Bank of Ireland says it has 'zero plans' to buy or sell mortgages in arrears.
The bank has released its annual results for the past year, showing it made an underlying profit of just over €1 billion.
The issue of banks' distressed home loans has become a political issue in the wake of Permanent TSB's confirmation that it plans to sell around 18,000 distressed mortgages.
That move has sparked concerns from opposition parties that the loans could end up in the hands of so-called vulture funds.
Last week, Ulster Bank also said that it could sell up to 7,000 loans that are in arrears.
However, Group CEO of Bank of Ireland, Francesca McDonagh, says they have no intention to do likewise.
Speaking to Newstalk Breakfast, she said: "We have zero plans to be acquiring or selling [non-performing loans].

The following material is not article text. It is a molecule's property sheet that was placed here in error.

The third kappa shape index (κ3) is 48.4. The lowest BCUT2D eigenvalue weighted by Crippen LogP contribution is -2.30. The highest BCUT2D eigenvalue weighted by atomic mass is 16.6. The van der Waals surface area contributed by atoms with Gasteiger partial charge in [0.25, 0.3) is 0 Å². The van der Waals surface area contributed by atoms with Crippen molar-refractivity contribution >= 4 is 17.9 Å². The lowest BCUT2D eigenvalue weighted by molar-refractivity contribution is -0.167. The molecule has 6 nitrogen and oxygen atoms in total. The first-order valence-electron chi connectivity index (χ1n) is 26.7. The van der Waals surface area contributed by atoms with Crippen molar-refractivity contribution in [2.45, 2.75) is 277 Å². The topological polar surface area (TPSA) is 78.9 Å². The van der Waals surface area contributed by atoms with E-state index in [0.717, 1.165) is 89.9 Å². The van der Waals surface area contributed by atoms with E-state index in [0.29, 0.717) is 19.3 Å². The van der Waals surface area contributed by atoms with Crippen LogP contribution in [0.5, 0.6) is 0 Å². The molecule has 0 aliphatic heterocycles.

"It's not in our plans. Part of the results today are showing a really important improvement in our asset quality. So we see our non-performing exposure reduced by 31%, which is good progress."
Speaking about this year's profit, she observed: "It's the first time in ten years that we're confirming our intention to pay a dividend to our shareholders, which is a pivotal moment for the bank."
She also noted that the bank is 'significantly increasing' their new mortgage lending, adding that they are also planning to re-enter the broker market later this year.